Table_1_Teachers’ Beliefs About Children’s Anger and Skill in Recognizing Children’s Anger Expressions.pdf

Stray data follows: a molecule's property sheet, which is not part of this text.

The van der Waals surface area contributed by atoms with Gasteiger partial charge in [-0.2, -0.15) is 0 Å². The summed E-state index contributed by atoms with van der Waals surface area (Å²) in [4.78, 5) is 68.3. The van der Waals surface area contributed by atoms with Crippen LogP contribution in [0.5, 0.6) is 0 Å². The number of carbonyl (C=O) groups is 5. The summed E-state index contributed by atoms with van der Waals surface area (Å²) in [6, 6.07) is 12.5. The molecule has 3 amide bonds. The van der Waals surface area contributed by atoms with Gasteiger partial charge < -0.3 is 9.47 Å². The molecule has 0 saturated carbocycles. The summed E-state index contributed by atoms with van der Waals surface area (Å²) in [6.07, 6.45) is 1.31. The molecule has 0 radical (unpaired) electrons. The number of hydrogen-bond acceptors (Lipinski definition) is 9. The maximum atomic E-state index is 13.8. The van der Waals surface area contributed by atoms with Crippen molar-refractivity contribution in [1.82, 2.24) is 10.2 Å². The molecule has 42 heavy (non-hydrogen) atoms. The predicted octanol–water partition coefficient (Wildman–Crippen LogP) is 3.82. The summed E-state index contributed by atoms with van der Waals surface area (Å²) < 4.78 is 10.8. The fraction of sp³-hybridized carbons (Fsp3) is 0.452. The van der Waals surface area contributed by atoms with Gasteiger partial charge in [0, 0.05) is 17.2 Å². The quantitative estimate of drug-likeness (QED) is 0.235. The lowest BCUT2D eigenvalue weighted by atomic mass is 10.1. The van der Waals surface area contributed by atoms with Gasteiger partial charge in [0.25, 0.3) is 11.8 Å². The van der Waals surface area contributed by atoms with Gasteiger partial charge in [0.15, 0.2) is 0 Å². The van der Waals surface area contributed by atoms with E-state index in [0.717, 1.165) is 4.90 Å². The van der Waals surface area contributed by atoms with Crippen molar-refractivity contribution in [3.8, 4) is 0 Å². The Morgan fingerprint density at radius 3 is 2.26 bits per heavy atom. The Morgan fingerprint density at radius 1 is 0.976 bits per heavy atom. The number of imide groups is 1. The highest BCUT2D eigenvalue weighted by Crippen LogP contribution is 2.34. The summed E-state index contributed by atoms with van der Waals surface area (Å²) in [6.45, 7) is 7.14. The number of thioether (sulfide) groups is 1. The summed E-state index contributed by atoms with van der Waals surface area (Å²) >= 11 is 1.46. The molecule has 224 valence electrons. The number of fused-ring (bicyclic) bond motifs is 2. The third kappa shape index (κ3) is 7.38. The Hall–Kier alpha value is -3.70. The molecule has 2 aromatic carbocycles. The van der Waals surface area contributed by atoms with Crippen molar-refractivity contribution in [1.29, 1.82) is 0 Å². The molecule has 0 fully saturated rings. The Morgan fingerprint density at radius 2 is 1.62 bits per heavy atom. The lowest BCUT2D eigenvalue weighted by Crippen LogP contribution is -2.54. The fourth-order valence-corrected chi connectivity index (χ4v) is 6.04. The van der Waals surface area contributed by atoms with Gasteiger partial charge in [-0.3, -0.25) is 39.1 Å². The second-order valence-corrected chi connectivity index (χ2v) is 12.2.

Everyday beliefs often organize and guide motivations, goals, and behaviors, and, as such, may also differentially motivate individuals to value and attend to emotion-related cues of others. In this way, the beliefs that individuals hold may affect the socioemotional skills that they develop. To test the role of emotion-related beliefs specific to anger, we examined an educational context in which beliefs could vary and have implications for individuals’ skill. Specifically, we studied 43 teachers’ beliefs about students’ anger in the school setting as well as their ability to recognize expressions of anger in children’s faces in a dynamic emotion recognition task. Results revealed that, even when controlling for teachers’ age and gender, teachers’ belief that children’s anger was useful and valuable in the school setting was associated with teachers’ accuracy at recognizing anger expressions in children’s faces. The belief that children’s anger was harmful and not conducive to learning, however, was not associated with teachers’ accuracy at recognizing children’s anger expressions. These findings suggest that certain everyday beliefs matter for predicting skill in recognizing specific emotion-related cues.